HNIS books contain not only the HNIS poems but also useful tips for women’s lifestyles, such as etiquette, other classical literature, and practical information.[ix] Many books split a page into a couple of sections and depict life hacks in the upper row and the HNIS poems in the lower row. It sometimes uses even one page for picturing general knowledge that is unrelated to HNIS.

For example, in Waka-tsuru hyakunin isshu (稚鶴百人弌首, 1861), the left page explains the origin of mirrors with a picture of women using it. The upper row of the right page depicts the Three Gods of Poetry (Waka sanjin, 和歌三神) namely Sumiyoshi, Tamatsushima, and Kakinomoto no Hitomaro (from left). The lower row shows the first two poems of HNIS by the Emperor Tenji (天智天皇) and the Emperor Jito (持統天皇) (from left).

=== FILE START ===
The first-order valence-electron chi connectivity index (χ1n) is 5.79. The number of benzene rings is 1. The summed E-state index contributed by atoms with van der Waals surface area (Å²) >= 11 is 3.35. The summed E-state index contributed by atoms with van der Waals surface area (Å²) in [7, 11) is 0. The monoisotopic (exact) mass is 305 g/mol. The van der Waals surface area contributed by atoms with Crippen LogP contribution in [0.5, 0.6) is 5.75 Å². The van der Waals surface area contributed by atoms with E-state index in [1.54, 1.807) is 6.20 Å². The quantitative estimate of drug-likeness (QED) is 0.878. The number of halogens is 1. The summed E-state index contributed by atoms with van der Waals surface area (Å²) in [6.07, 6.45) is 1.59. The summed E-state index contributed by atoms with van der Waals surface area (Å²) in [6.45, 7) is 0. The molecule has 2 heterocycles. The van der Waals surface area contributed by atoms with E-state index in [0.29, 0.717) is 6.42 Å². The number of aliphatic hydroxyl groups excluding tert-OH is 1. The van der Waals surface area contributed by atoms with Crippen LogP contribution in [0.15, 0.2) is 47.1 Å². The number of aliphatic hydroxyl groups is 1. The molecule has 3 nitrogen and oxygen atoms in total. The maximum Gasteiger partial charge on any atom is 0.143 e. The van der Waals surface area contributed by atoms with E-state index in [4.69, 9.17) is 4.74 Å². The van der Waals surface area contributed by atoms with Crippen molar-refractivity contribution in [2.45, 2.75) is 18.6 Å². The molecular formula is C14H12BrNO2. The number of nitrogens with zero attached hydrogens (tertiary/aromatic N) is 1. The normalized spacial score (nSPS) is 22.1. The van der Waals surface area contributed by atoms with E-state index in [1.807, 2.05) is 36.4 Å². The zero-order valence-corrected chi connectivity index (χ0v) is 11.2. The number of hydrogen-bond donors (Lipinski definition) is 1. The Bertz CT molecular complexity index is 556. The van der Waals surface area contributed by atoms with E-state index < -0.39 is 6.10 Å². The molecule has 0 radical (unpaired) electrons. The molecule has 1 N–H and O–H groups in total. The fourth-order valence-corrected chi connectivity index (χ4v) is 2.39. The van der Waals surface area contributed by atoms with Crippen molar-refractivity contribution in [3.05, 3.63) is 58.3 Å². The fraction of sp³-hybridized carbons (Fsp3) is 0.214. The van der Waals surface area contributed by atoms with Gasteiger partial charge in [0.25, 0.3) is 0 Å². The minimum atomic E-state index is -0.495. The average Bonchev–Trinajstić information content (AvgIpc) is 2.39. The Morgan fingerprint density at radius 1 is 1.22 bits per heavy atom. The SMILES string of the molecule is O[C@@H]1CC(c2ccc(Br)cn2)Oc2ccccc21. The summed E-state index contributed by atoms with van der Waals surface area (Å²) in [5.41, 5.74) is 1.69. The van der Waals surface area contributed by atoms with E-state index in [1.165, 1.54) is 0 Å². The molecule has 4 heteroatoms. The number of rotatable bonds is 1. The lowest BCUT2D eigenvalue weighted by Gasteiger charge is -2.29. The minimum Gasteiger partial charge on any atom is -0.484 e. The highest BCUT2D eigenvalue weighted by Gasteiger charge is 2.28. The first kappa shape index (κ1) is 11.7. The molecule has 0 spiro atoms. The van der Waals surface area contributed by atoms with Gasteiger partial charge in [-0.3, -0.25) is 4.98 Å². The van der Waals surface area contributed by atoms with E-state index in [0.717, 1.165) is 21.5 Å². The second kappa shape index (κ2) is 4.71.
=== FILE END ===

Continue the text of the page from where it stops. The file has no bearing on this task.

In addition to HNIS poems, the following pages also introduces other important figures of Japanese literature. The upper row depicts the Thirty-Six Immortals of Poetry (Sanjyu Rokkasen; 三十六歌仙), a group of 36 well-known Japanese poets from 600-1100s. The lower row shows four HNIS poems (From left: Kakinomoto no Hitomaro (柿本人麻呂), Yamabe no Akahito (山部赤人), Sarumaru no Taifu (猿丸大夫), Chunagon no Yakamochi (中納言家持)):

Let’s take a look at other women’s manners depicted in the upper sections. The image below provides a model for calligraphy by depicting a young girl practicing[x]:

Ogura hyakunin isshu, [Late Tokugawa Period].

The section below explains Ogasawara-ryū orikata (小笠原流折形),the formal way of folding a paper for gift wrapping and decorating.

Banpō hyakunin isshu, [Late Tokugawa period?].

You can also find sewing patterns of kimono:

Below is the list of different names used for seasons and months. It includes 8 ways for calling each season (spring, summer, fall, winter) and 13 names for each month (From left upside corner: spring, fall, summer, winter, January, April, February, May, March, June):